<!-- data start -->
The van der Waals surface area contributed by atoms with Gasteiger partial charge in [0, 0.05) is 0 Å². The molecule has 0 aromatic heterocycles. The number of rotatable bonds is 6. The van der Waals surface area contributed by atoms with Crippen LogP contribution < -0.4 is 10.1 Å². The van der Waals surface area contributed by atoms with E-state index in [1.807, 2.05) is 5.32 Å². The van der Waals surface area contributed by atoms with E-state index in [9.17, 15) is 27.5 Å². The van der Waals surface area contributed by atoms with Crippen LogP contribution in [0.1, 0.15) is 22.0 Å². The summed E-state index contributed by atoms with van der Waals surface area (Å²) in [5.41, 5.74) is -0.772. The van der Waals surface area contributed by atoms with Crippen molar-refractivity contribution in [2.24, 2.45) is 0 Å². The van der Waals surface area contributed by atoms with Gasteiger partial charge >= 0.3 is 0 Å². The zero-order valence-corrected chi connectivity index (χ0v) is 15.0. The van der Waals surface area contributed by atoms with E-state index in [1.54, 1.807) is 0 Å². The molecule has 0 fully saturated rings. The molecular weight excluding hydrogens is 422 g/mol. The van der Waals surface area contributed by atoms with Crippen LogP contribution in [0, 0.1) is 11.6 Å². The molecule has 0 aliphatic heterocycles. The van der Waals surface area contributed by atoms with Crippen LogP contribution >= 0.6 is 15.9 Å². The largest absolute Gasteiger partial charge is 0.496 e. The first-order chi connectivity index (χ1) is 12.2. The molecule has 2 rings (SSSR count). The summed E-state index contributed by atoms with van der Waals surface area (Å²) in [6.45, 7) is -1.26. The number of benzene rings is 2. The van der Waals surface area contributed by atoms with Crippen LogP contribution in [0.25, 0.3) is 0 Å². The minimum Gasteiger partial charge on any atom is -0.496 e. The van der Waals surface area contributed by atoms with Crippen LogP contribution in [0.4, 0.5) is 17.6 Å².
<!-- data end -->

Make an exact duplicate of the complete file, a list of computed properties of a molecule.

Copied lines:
The van der Waals surface area contributed by atoms with Gasteiger partial charge in [0, 0.05) is 0 Å². The molecule has 0 aromatic heterocycles. The number of rotatable bonds is 6. The van der Waals surface area contributed by atoms with Crippen LogP contribution < -0.4 is 10.1 Å². The van der Waals surface area contributed by atoms with E-state index in [1.807, 2.05) is 5.32 Å². The van der Waals surface area contributed by atoms with E-state index in [9.17, 15) is 27.5 Å². The van der Waals surface area contributed by atoms with Crippen LogP contribution in [0.1, 0.15) is 22.0 Å². The summed E-state index contributed by atoms with van der Waals surface area (Å²) in [5.41, 5.74) is -0.772. The van der Waals surface area contributed by atoms with Crippen molar-refractivity contribution in [2.24, 2.45) is 0 Å². The van der Waals surface area contributed by atoms with Gasteiger partial charge >= 0.3 is 0 Å². The zero-order valence-corrected chi connectivity index (χ0v) is 15.0. The van der Waals surface area contributed by atoms with E-state index in [1.54, 1.807) is 0 Å². The molecule has 0 fully saturated rings. The molecular weight excluding hydrogens is 422 g/mol. The van der Waals surface area contributed by atoms with Crippen LogP contribution in [0, 0.1) is 11.6 Å². The molecule has 0 aliphatic heterocycles. The van der Waals surface area contributed by atoms with Crippen LogP contribution >= 0.6 is 15.9 Å². The largest absolute Gasteiger partial charge is 0.496 e. The first-order chi connectivity index (χ1) is 12.2. The molecule has 2 rings (SSSR count). The summed E-state index contributed by atoms with van der Waals surface area (Å²) in [6.45, 7) is -1.26. The number of benzene rings is 2. The van der Waals surface area contributed by atoms with Crippen LogP contribution in [0.25, 0.3) is 0 Å². The minimum Gasteiger partial charge on any atom is -0.496 e. The van der Waals surface area contributed by atoms with Crippen LogP contribution in [0.4, 0.5) is 17.6 Å².